POSTAL CHIEF DENIES ‘SABOTAGING’ ELECTION
WASHINGTON — Postmaster General Louis DeJoy told lawmakers Monday that he has warned allies of President Donald Trump that the president’s repeated attacks on the legitimacy of mail-in ballots are “not helpful” but denied that recent changes at the Postal Service are linked to the November elections.
DeJoy, who has come under intense scrutiny over sweeping policy changes at the U.S. Postal Service, faced new questions on mounting problems at the agency as it prepares to deliver record numbers of ballots this fall as a result of the coronavirus pandemic.
During an exchange with Rep. Gerald Connolly, D-Va., DeJoy first denied having contacted the president’s campaign team, but later backtracked, saying he has “spoken to people that are friends of mine that are associated with the campaign” over Trump’s baseless claims that mail voting will lead to fraud.
“I have put word around to different people that this is not helpful,” DeJoy said during a six-hour House
Oversight Committee hearing.
DeJoy faced tense questions from lawmakers over mail delivery delays seen since he took the helm in midJune. It was his second appearance before Congress in four days.
“I am not engaged in sabotaging the election,” DeJoy said, adding that, like Trump, he personally plans to vote by mail.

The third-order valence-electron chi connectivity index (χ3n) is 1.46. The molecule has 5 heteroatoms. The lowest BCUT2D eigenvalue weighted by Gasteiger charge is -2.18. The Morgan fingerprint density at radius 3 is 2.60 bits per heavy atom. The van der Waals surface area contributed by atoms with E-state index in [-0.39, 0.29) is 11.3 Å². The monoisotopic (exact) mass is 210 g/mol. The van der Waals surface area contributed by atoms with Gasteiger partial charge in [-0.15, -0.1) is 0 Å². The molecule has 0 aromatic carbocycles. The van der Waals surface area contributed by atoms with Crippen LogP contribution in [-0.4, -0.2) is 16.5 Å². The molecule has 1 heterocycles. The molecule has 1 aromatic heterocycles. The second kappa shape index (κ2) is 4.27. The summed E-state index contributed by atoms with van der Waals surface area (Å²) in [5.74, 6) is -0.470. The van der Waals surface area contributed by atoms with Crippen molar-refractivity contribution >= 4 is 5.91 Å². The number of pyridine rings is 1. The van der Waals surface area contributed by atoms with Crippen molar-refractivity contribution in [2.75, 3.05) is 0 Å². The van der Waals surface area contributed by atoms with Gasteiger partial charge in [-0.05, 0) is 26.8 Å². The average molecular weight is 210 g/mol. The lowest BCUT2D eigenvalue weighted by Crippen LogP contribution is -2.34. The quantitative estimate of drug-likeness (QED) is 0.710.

The pandemic has pushed the Postal Service into a central role in the 2020 elections, with tens of millions of people expected to vote by mail rather than in-person. At the same time, Trump has acknowledged he is withholding emergency aid from the service to make it harder to process mail-in ballots, as his election campaign legally challenges mail voting procedures in key states.
DeJoy, a former supply-chain CEO and a major donor to Trump and the GOP, set in motion a series of operational changes this summer that delayed mail across the country. DeJoy told the House panel that election mail is his “No. 1 priority.” He disputed reports that he has eliminated overtime for postal workers and said a Postal Service document outlining overtime restrictions was written by a mid-level manager. Last week, DeJoy said he was halting some of his operational changes “to avoid even the appearance of impact on election mail.”
Still, DeJoy vehemently refused to restore decommissioned mail-sorting machines and blue collection boxes, saying they are not needed.
At one point Rep. Katie Porter, D-Calif., fired off a round of quick, seemingly basic questions — How much does it cost to mail a postcard? How many people voted by mail in the last election? — only to find DeJoy did not know the answers.
“I’m concerned about your understanding of this agency,” she said.
Rep. Mike Quigley, D-Ill., of the Chicago area compared the hearing to “punching Jell-O — avoid at all cost answering a question directly.”
Rep. Katie Porter, D-Calif., questions Postmaster General Louis DeJoy on Monday at the House hearing.
Rep. Mike Quigley